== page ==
The Girls

My Friday night gig with Jen & The Generics is at the Black Hole in Cedar Point.

I guess if Cedar Point was big enough, it would have a rock club and a strip joint. But since it’s not, it has The Black Hole, strip joint by day, rock club by night.

“The girls” is how everybody refers to the performers. Except me. I can’t refer to a woman as a girl. Even if everybody else is.

I don’t call them “the strippers” either. I don’t know why, really, I just don’t. Around the club, I refer to them as “the dancers.” Sometimes to a customer, I might say “the ladies,” though I don’t have much opportunity to talk to the customers.

It doesn’t bother me to hear the customers or bartenders or others calling them, “the girls,” ’cause that’s the usual way in their line of work. The dancers even refer to each other as “the girls.” But I just don’t do it.

It does bother me if I hear it outside a strip club. Men calling women, “girls,” has always bothered me. It’s right up there with, “the wife.” One of my Dad’s friends used to say that. It would make my mother bristle. It’s a respect thing.

I remember watching my grandfather and how he treated my grandmother. Gramps is just an average guy, worked in a cannery most of his life. He just has a way that he treats people – men, women, young, old, whatever color or background, he just blows right past all that and zones right in on you, who you are inside, your soul, your essence. When you’re talking to him and he looks at you, it’s like he’s touching you, holding your hand or putting a hand on your shoulder, mentally I mean, or spiritually. He listens. And he hears. I don’t know anyone else like him.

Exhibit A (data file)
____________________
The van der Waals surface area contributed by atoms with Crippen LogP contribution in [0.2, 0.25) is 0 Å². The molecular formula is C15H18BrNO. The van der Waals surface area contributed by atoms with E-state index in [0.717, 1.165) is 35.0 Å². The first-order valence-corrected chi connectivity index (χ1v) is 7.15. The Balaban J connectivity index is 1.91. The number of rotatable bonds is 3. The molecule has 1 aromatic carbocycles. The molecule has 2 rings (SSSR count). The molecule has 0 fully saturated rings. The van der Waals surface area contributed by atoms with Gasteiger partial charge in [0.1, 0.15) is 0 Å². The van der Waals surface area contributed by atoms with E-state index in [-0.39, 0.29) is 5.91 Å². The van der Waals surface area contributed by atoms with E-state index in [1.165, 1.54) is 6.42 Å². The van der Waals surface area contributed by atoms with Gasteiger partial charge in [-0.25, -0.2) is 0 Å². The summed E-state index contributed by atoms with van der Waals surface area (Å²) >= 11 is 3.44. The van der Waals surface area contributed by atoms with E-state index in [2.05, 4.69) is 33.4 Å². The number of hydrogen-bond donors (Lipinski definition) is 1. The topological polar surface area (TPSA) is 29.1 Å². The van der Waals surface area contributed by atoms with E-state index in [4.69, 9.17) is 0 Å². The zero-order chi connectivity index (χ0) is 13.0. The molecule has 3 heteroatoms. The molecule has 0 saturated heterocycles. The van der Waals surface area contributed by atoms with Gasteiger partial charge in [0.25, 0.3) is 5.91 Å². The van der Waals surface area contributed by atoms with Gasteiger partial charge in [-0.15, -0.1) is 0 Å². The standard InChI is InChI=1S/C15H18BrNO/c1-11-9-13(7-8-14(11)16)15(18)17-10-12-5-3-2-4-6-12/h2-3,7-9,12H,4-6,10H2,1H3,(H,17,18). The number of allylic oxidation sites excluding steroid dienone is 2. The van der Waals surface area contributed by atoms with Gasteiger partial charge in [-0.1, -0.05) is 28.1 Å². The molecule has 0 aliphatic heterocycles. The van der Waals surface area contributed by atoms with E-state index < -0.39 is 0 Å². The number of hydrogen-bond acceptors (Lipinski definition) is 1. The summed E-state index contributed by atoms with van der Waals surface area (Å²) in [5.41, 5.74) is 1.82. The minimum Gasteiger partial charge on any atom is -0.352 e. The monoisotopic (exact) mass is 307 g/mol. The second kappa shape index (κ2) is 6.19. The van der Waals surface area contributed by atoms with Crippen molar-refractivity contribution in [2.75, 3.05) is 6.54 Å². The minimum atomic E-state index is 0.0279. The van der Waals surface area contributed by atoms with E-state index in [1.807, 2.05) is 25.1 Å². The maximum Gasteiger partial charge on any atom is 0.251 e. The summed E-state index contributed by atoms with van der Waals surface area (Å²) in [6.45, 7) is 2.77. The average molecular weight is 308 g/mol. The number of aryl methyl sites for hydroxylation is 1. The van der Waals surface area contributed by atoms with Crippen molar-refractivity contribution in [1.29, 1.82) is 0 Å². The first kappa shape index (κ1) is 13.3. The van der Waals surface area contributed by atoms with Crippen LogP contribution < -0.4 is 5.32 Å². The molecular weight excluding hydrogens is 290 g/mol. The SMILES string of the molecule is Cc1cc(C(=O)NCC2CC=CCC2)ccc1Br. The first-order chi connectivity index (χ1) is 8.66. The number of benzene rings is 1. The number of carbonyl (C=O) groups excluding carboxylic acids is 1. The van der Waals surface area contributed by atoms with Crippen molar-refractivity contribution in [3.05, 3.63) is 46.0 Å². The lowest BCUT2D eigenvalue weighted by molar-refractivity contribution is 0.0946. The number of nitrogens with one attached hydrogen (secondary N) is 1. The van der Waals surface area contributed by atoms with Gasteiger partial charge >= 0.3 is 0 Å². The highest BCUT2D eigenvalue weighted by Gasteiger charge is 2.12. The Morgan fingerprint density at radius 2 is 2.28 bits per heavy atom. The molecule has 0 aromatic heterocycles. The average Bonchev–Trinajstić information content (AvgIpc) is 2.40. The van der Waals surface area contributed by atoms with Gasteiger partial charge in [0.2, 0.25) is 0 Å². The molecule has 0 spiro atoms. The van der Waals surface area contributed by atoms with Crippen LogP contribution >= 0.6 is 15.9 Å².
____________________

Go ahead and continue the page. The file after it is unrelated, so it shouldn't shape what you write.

Anyway, when I was young, I noticed how he treated Grams differently than my father treated my mother or than other men treated their wives. He treated all women differently than other men did. I was a child, noticing this. I didn’t understand what I was seeing nor can I say now why it caught my attention but it did. Maybe it was because the women around him all liked him, they connected with him in some way that stood out to me. There was something different going on. It was a nice difference, something special about it. It made me feel Gramps was a special person.

My grandfather wouldn’t call the performers at the Black Hole, “the girls” either. He calls them “the exotic dancers.” And when he says it, I always smile. I can’t help it.

People don’t realize how hard those dancers work.

They’re finished working long before my gig starts but I drop off some of my gear in the afternoon sometimes, so I know a few of them to say hi to. I run into some of them backstage, sometimes just as they come off the stage and they’re naked or just wrapping a towel or robe around themselves. It could be embarrassing but I try to treat it like normal contact with co-workers. I know it sounds funny but hey, that’s what it is!

If I did it any other way, I’d just be one more jerk they have to deal with while they’re working. They all seem to like me, they always say hi.

I’m not saying that close proximity to naked women isn’t a turn-on. I’m not saying that at all. If they’re on stage, I’ll watch. And yeah, sure, I might have a natural reaction, I mean hell, it’s sexy! But no off-stage gawking. No way.

Anyway, Patti would probably chop it off if I ever thought otherwise.

Ouch.

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